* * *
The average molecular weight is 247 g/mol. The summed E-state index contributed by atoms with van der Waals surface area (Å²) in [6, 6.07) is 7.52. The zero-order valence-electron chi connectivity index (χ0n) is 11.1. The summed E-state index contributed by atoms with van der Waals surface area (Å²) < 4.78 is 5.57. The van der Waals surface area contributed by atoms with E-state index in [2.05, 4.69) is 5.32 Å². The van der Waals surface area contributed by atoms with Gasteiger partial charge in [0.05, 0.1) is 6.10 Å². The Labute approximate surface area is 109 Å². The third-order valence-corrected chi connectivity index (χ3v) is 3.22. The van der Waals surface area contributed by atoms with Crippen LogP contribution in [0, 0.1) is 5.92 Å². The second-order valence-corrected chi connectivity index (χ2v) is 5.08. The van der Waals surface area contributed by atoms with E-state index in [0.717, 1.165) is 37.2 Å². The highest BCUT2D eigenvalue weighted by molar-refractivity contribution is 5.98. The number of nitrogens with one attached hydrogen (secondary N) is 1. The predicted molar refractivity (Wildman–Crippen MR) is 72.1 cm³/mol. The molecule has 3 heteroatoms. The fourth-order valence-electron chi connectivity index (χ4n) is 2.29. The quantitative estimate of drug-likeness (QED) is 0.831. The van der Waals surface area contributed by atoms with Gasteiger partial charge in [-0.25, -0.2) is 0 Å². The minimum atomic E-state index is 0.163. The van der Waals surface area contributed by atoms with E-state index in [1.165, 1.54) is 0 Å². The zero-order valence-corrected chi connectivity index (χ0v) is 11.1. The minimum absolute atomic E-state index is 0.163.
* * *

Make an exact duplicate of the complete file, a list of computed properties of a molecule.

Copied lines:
The average molecular weight is 247 g/mol. The summed E-state index contributed by atoms with van der Waals surface area (Å²) in [6, 6.07) is 7.52. The zero-order valence-electron chi connectivity index (χ0n) is 11.1. The summed E-state index contributed by atoms with van der Waals surface area (Å²) < 4.78 is 5.57. The van der Waals surface area contributed by atoms with E-state index in [2.05, 4.69) is 5.32 Å². The van der Waals surface area contributed by atoms with Gasteiger partial charge in [0.05, 0.1) is 6.10 Å². The Labute approximate surface area is 109 Å². The third-order valence-corrected chi connectivity index (χ3v) is 3.22. The van der Waals surface area contributed by atoms with Crippen LogP contribution in [0, 0.1) is 5.92 Å². The second-order valence-corrected chi connectivity index (χ2v) is 5.08. The van der Waals surface area contributed by atoms with E-state index in [0.717, 1.165) is 37.2 Å². The highest BCUT2D eigenvalue weighted by molar-refractivity contribution is 5.98. The number of nitrogens with one attached hydrogen (secondary N) is 1. The predicted molar refractivity (Wildman–Crippen MR) is 72.1 cm³/mol. The molecule has 3 heteroatoms. The fourth-order valence-electron chi connectivity index (χ4n) is 2.29. The quantitative estimate of drug-likeness (QED) is 0.831. The van der Waals surface area contributed by atoms with Gasteiger partial charge in [-0.25, -0.2) is 0 Å². The minimum atomic E-state index is 0.163. The van der Waals surface area contributed by atoms with E-state index in [1.165, 1.54) is 0 Å². The zero-order valence-corrected chi connectivity index (χ0v) is 11.1. The minimum absolute atomic E-state index is 0.163.